Working on lesser-used muscles key to avoiding injury
Most sports are asymmetric in nature, where the use of one side of the body is far more than the other. These asymmetries are seen to be related to injuries. Chetan Chauhan writes.india Updated: Sep 22, 2013 04:14 IST
Most sports are asymmetric in nature, where the use of one side of the body is far more than the other.
These asymmetries are seen to be related to injuries. The nature of sports leads to an excessive use of one side, further leading to a disproportionate development of muscles. This not only results in a difference in strength between the two sides of the body, but also in the range of motion of joints. This affects posture and leads to an even more uneven development of either sides. As a result, you would end up using the dominant side even more, making your body more lopsided. This leaves you in a catch 22 situation; the chances of getting injured are now even higher.
Repetition of the same movement in quick succession, where the body is accelerated rapidly and stopped equally abruptly, exposes the athlete to bigger injuries. This is particularly high in tennis, golf, hockey and for fast bowlers, who get injured a lot more than spinners, batsmen or wicketkeepers. The most common injury is stress fracture of the lumbar spine (low back) on the non-dominant side. This can be career-ending if not managed properly.
Several studies have shown that fast bowlers, tennis players and golfers who complain of back pain have the greatest muscle imbalances compared to those who don’t experience any pain. So, why wait for the injury to happen? Why not prevent it?
Recognising the asymmetric nature of sports as a major reason for such injuries, coaches and trainers now recommend the use of the weaker side as well – both while one is engaged in the sporting activity and when doing strengthening and stretching. This is to reduce muscle imbalances and the uneven forces acting on joints.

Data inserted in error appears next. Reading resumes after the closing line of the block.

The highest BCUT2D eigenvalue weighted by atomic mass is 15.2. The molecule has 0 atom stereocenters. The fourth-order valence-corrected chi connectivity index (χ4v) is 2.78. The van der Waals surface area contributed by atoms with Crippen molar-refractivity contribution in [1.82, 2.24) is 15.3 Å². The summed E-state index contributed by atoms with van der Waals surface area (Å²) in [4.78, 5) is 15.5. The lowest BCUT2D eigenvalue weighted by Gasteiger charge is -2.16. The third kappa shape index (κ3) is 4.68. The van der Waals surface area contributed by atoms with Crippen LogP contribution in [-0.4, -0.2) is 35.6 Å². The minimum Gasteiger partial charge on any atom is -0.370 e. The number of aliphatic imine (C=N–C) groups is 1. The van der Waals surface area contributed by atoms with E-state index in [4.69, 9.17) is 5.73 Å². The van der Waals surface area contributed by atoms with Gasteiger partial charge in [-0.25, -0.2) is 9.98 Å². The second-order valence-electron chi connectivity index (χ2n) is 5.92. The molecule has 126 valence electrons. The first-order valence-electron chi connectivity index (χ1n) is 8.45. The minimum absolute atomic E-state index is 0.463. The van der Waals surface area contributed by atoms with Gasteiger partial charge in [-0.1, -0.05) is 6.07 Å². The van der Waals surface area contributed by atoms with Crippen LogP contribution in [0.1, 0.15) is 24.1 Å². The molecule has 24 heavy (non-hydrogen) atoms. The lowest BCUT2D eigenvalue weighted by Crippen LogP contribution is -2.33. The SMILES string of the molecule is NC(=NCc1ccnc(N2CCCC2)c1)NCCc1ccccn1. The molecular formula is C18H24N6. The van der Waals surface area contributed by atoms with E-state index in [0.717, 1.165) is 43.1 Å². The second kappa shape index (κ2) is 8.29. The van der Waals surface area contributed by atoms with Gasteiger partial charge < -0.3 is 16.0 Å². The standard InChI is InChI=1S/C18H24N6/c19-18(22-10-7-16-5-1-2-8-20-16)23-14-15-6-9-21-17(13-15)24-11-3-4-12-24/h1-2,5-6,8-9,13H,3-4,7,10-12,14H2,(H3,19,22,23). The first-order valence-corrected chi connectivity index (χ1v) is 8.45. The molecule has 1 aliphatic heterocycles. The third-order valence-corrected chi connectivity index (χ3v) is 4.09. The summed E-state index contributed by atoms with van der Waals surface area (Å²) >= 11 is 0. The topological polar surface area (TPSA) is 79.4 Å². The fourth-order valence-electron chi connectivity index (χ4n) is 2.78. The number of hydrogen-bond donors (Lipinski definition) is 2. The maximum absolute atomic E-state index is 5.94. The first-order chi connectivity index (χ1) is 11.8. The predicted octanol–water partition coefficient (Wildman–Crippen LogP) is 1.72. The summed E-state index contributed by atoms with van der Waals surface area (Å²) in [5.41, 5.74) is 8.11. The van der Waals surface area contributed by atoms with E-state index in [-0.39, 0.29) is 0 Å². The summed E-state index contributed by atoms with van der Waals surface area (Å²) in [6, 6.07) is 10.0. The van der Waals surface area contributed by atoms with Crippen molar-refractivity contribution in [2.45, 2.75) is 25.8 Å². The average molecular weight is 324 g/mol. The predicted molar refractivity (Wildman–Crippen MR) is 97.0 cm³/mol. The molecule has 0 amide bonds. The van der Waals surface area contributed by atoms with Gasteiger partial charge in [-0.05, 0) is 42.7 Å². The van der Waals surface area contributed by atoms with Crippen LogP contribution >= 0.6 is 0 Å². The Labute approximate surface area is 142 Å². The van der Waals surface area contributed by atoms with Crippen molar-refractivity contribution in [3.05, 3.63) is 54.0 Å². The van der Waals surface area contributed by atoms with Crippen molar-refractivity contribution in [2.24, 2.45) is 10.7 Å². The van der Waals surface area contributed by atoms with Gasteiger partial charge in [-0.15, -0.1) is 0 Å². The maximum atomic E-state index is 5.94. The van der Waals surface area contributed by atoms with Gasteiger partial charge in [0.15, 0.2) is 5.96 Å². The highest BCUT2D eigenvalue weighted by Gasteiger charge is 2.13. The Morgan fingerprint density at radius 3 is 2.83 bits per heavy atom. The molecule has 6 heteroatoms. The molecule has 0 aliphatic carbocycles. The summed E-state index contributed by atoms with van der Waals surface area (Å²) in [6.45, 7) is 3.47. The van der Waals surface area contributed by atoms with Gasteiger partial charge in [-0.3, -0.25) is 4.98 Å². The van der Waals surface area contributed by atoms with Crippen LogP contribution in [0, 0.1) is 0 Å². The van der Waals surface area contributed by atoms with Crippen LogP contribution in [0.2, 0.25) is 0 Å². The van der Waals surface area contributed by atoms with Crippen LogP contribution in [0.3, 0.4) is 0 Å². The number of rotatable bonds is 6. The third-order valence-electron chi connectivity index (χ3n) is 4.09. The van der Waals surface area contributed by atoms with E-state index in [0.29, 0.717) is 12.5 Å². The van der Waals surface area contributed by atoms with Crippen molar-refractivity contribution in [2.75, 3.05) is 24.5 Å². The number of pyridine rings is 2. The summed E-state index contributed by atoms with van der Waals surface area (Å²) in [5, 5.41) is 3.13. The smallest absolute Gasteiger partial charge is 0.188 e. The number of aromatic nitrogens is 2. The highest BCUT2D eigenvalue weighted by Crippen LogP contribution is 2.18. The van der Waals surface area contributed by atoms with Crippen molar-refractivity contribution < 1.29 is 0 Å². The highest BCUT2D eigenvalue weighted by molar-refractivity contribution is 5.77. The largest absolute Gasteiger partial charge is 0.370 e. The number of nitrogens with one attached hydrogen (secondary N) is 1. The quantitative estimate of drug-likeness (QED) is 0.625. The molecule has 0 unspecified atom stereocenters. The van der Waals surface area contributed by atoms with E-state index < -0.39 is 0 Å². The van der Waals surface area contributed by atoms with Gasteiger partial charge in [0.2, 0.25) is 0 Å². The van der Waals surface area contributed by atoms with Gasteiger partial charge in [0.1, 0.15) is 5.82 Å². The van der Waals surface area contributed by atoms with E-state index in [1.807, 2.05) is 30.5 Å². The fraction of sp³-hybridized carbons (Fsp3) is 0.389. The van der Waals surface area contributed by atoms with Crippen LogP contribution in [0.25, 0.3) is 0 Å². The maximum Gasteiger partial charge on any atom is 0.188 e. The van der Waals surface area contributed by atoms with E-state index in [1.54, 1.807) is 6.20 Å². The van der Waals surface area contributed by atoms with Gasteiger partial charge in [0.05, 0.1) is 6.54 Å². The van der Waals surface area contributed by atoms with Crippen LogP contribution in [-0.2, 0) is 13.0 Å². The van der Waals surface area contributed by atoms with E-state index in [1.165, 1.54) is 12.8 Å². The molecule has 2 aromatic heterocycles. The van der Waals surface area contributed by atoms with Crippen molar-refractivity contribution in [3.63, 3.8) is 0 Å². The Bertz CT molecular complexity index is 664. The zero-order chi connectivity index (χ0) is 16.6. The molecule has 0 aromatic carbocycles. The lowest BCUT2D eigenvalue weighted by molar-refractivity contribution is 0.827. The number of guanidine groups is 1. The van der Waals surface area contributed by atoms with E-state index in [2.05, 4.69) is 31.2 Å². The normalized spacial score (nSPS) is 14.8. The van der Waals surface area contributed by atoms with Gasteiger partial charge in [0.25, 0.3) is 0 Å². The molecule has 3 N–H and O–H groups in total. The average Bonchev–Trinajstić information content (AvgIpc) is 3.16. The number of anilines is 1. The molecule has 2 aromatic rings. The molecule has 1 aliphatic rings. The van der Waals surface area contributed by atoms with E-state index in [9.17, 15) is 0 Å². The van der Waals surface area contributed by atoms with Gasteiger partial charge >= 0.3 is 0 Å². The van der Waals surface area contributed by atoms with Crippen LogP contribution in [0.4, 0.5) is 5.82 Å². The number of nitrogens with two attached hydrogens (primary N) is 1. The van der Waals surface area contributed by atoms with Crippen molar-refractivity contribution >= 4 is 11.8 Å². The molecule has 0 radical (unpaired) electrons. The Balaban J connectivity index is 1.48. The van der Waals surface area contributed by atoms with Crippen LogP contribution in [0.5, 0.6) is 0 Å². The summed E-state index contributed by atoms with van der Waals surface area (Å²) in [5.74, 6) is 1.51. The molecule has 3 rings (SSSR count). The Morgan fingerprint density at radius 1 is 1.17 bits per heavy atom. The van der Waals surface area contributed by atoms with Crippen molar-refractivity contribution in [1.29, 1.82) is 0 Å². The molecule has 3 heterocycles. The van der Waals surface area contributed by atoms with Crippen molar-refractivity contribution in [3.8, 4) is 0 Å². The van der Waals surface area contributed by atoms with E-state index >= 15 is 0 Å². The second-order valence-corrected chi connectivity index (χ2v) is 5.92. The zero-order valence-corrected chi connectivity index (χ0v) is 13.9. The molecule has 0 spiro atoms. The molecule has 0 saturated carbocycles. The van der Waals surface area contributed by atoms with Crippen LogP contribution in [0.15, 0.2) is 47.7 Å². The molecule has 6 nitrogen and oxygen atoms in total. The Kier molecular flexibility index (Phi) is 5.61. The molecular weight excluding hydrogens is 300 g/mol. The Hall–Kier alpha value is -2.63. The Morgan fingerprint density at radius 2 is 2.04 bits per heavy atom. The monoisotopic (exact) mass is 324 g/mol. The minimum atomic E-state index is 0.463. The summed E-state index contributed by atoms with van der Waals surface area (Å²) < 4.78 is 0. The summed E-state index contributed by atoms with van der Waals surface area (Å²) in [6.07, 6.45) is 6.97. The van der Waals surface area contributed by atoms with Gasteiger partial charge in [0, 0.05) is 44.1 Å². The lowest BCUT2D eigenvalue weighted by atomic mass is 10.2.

As an example, playing squash would lead to a lot more wrist, elbow and shoulder injuries than back injuries. However, injuries are not limited to the upper body, but can affect the lower body as well. Thus, periodisation becomes a very important part of training as these are primarily repetitive stress injuries.
It can be divided into three phases: conditioning (preparation), pre-competition (transitional) and competition. The old adage ‘don’t race in a training run’ applies here too. You can’t be, and shouldn’t be, performing at the peak level throughout the year.
As controversial as the rotational policy is in sports, it is now being recognised as very important to prevent injuries. Even if an injury like a stress fracture of the lumbar spine happens, it is very important to take time off to not only rest but do pro-active rest. Athletes can be playing at the highest level again in 2-3 months if they are smart about it. Otherwise, it can be career-ending.
(The writer is an ultra-runner and doctor specialising in exercise and musculoskeletal medicine)